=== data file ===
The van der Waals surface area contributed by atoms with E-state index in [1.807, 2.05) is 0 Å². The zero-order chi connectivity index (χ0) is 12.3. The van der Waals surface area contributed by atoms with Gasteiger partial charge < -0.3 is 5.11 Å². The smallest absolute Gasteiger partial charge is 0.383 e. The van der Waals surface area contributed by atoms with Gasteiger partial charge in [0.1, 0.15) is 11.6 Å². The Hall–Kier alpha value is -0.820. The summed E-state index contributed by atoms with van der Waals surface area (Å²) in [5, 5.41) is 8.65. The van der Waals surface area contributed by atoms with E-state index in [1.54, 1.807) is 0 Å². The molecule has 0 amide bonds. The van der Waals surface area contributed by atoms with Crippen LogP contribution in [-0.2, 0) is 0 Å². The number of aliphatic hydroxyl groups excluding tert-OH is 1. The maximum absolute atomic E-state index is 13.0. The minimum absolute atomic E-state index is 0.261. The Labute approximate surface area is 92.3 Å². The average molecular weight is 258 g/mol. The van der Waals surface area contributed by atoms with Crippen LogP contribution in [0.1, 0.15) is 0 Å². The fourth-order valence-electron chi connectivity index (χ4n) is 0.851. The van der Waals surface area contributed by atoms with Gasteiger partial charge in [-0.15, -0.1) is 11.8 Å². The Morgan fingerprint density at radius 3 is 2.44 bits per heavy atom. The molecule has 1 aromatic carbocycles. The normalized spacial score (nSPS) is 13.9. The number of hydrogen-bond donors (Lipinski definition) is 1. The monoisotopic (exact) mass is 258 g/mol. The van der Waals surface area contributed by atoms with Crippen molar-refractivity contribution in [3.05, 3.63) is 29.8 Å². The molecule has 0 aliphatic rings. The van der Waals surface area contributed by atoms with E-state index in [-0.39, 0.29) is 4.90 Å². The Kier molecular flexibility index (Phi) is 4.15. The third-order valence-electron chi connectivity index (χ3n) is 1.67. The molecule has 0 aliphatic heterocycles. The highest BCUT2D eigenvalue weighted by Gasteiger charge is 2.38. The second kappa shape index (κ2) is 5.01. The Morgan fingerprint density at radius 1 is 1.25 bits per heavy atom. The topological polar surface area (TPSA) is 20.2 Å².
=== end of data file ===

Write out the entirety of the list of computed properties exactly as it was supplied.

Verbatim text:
The van der Waals surface area contributed by atoms with E-state index in [1.807, 2.05) is 0 Å². The zero-order chi connectivity index (χ0) is 12.3. The van der Waals surface area contributed by atoms with Gasteiger partial charge < -0.3 is 5.11 Å². The smallest absolute Gasteiger partial charge is 0.383 e. The van der Waals surface area contributed by atoms with Gasteiger partial charge in [0.1, 0.15) is 11.6 Å². The Hall–Kier alpha value is -0.820. The summed E-state index contributed by atoms with van der Waals surface area (Å²) in [5, 5.41) is 8.65. The van der Waals surface area contributed by atoms with E-state index in [1.54, 1.807) is 0 Å². The molecule has 0 amide bonds. The van der Waals surface area contributed by atoms with Crippen LogP contribution in [-0.2, 0) is 0 Å². The number of aliphatic hydroxyl groups excluding tert-OH is 1. The maximum absolute atomic E-state index is 13.0. The minimum absolute atomic E-state index is 0.261. The Labute approximate surface area is 92.3 Å². The average molecular weight is 258 g/mol. The van der Waals surface area contributed by atoms with Crippen LogP contribution in [0.1, 0.15) is 0 Å². The fourth-order valence-electron chi connectivity index (χ4n) is 0.851. The van der Waals surface area contributed by atoms with Gasteiger partial charge in [-0.15, -0.1) is 11.8 Å². The Morgan fingerprint density at radius 3 is 2.44 bits per heavy atom. The molecule has 1 aromatic carbocycles. The normalized spacial score (nSPS) is 13.9. The number of hydrogen-bond donors (Lipinski definition) is 1. The monoisotopic (exact) mass is 258 g/mol. The van der Waals surface area contributed by atoms with Crippen molar-refractivity contribution in [3.05, 3.63) is 29.8 Å². The molecule has 0 aliphatic rings. The van der Waals surface area contributed by atoms with E-state index in [-0.39, 0.29) is 4.90 Å². The Kier molecular flexibility index (Phi) is 4.15. The third-order valence-electron chi connectivity index (χ3n) is 1.67. The molecule has 0 aliphatic heterocycles. The highest BCUT2D eigenvalue weighted by Gasteiger charge is 2.38. The second kappa shape index (κ2) is 5.01. The Morgan fingerprint density at radius 1 is 1.25 bits per heavy atom. The topological polar surface area (TPSA) is 20.2 Å².